Everyone has a theology (literally "study of God"), whether he actually believes in a god or not. The title is very clear: as a Christian, I felt the necessity of writing about my faith and about what I believe in because of that faith. I struggle daily to fully understand what my "theology" is about, but I believe this is a good way not only of getting my thoughts in place, but also of preaching the Gospel.
If you have questions, just ask!
What is "the pillar of a theology?" What is the core of a belief? From what do today's worldviews get all of their intricacies and complexities?
The answer is not too hard: an assumption.
That's it. Every belief, every religion, every set of principles you follow sprung from one assumption. Can you think of any worldview, any creed, any group of tenets which are not rooted in a certain assumption? I cannot. Christianity has one. Islam has one. Transcendentalism has one. Even Atheism has one, which is perhaps the most obvious of all. The initial assumption is, therefore, the seed of the personal dogma. Without it, there is no dogma - just loads of unanswered questions.
I am a Christian. If I asked you what my initial assumption for my belief is, what would you say? This may be a trick question or not, but ponder for a few moments.
The correct answer is: the Bible is true. Not that God exists, nor that Jesus is my Savior. One cannot believe in Christ and disregard the Bible. But by believing the Bible, I believe in Christ as well. Makes sense, right? If you believe the Word, you also believe the one who spoke the Word.
The Bible is true. What does this entail? It means that all facts and knowledge in the Bible are absolutely true; therefore, they cannot be debated as if they weren't.
For example, I believe Stephen was judged and stoned to death by the Pharisees as depicted in Acts 7. I believe God loved us so much that He gave His Son so that those who believe Him have eternal life as written in John 3:16. Since the Bible, as a whole, is true, its individual events and revelations must also be true.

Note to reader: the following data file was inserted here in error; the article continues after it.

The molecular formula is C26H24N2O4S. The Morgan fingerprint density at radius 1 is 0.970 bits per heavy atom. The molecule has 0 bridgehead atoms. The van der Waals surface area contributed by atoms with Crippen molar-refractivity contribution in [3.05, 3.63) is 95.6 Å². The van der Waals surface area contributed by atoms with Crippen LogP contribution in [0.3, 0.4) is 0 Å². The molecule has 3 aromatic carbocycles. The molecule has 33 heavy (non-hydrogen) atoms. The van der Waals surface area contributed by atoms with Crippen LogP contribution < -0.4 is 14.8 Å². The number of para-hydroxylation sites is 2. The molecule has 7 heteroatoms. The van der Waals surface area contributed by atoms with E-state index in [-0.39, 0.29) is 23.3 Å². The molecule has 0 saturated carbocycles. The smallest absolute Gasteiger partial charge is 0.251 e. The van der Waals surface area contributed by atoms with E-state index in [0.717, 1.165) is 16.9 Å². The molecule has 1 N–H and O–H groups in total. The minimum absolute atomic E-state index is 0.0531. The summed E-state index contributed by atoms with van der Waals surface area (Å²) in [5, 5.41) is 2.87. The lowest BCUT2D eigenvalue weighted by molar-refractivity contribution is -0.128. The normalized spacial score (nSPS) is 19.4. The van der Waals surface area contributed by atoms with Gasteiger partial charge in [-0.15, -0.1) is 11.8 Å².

Such cannot be said of its interpretation. Interpretation is personal and cannot be accounted as irrefutable. For example, 2 Timothy 3:16, a well-known verse among Christians.
"All Scripture is God-breathed and is useful for teaching, rebuking, correcting and training in righteousness." [NIV]
I believe this is true because I believe the Bible is true. But suppose this is what I inferred from reading it: "this verse explains how the Bible is true." Can I say that? Does the verse give me authority to say that? Do I have the evidence to say that?
No, no, and no. Why? Because it is not only an inaccurate claim, but it is also my interpretation of the verse - a personal conclusion from an ascertained fact.
And how is it inaccurate? Well, the second letter to Timothy was probably the last of Apostle Paul's epistles (letters). Paul would die in between AD 65-67; however, the collection of canonical texts we call "the Bible" only came to being in the 2nd century AD, and it included the Gospel of John, his epistles and the Book of Revelations, also by Apostle John. These were all written after Paul's death. They do not account as the "All Scripture" that Paul referred to. That is one reason (and more than enough to prove) why the claim is inaccurate, even though I believe the Bible is true. If I believed in everything the Bible says because of that verse alone, I now had no justification to keep believing so.
Would I need a justification? No, since it starts with an assumption. The assumption.